The team gathers objective data about the student’s performance in school from school personnel that interact with the child and information is collected from the parent. If someone other than the parent refers the child, a member of the SAP team will call the parent to discuss the referral and the Student Assistance Program with him or her. The data is reviewed and the team develops a plan that includes strategies to remove potential barriers to the student’s academic or personal success. This may include in-school or community based services and activities. The SAP team does not diagnose but instead, works with the child’s strengths and links the child to appropriate, available supports. If parent permission is received, the team will also continue to monitor the student’s progress throughout the school year and communicate with the parent as needed. Involvement of the parents in all phases of the program underscores the parents’ role and responsibility in the decision-making process affecting their child’s education and is key to the successful resolution of problems.
For example, some students may be recommended to have an assessment done by a trained professional that can make recommendations to the parent regarding the possible need for community based mental health or drug and alcohol services. They will support the parent in identifying appropriate community-based providers and even help with getting initial appointments scheduled.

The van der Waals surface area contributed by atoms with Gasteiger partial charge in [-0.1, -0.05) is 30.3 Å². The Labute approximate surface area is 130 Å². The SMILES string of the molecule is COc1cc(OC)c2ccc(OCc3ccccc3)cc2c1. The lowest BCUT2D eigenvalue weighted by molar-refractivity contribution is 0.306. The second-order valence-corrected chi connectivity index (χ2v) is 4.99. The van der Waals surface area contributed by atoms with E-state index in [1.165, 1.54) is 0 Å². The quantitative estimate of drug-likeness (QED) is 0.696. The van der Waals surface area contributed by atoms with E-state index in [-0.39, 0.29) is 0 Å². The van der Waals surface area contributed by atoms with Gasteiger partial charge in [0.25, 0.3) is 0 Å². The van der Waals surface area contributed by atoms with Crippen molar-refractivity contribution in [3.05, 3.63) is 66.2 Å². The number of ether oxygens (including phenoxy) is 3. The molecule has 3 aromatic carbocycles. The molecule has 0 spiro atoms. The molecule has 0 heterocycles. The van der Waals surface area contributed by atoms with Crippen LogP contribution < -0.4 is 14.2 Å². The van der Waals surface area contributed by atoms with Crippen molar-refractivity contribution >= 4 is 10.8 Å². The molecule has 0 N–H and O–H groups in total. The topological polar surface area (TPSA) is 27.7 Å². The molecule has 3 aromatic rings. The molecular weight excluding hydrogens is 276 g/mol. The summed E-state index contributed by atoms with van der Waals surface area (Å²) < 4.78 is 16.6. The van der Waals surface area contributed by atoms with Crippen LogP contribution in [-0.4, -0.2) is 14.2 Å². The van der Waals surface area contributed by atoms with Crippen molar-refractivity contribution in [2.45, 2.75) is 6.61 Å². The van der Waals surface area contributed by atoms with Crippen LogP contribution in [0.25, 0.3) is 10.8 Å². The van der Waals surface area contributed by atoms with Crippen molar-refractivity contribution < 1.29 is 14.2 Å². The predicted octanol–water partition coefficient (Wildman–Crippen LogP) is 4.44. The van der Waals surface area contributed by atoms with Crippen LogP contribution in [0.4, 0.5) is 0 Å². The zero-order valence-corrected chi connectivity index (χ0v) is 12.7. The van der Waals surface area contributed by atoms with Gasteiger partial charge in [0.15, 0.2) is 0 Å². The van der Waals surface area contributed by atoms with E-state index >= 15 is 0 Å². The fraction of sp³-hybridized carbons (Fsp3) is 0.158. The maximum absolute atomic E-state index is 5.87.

6. How does a parent find out more about the Student Assistance Program at your child’s school?
Parents may seek out information by visiting online resources, such as their school’s webpage, often times they have links to the Student Assistance Program online.
Parents may ask for more information by speaking directly to the school nurse, guidance counselor or any individual that is listed as a team member of SAP. Majority of programs retain the actual name of Student Assistance Program but some may have renamed (i.e., Student Support Team). In addition, most schools will have some information available in the form of brochures, posters in highly visible locations in the school building or on school calendars or included in student handbooks.
7. What Student Assistance Program isn’t.
It is not related to discipline or punitive consequences.
It does not diagnose.
It is not special education.
National Center for Education Statistics
Parents can find out more information at
CHC is the proud provider of Lehigh County SAP liaison services. Please contact us for more information.
2016 Fall SAP Consortium
Thursday October 6, 2016
Muhlenberg College, Seeger’s Union Event Space
- LGBTQ Sensitivity- Phoenix Schneider
- Human Trafficking – Linda Brownback
- Youth Suicide Prevention – Perri Rosen and Guy Diamond
- Meet and talk with local prevention and treatment providers
Registration is Required and this is a free event.
Register from the CHC Event Calendar - Click Here
The CHC SAP Liaison Team
Manager, Strategy and SAP* Program
Karen Kohn, M.Ed.
Commonwealth Approved Trainer
Download the newsletter to find out!
K-12 Student Assistance Program (SAP) Training
Student Assistance Program: This three-day training is based on the Revised Standards and Competencies re-issued by the Commonwealth of Pennsylvania's Department of Education in 2012. Completion of all competency-based activities, including a post-training assignment, results in SAP K-12 certification and receipt of 30 Act 48 hours.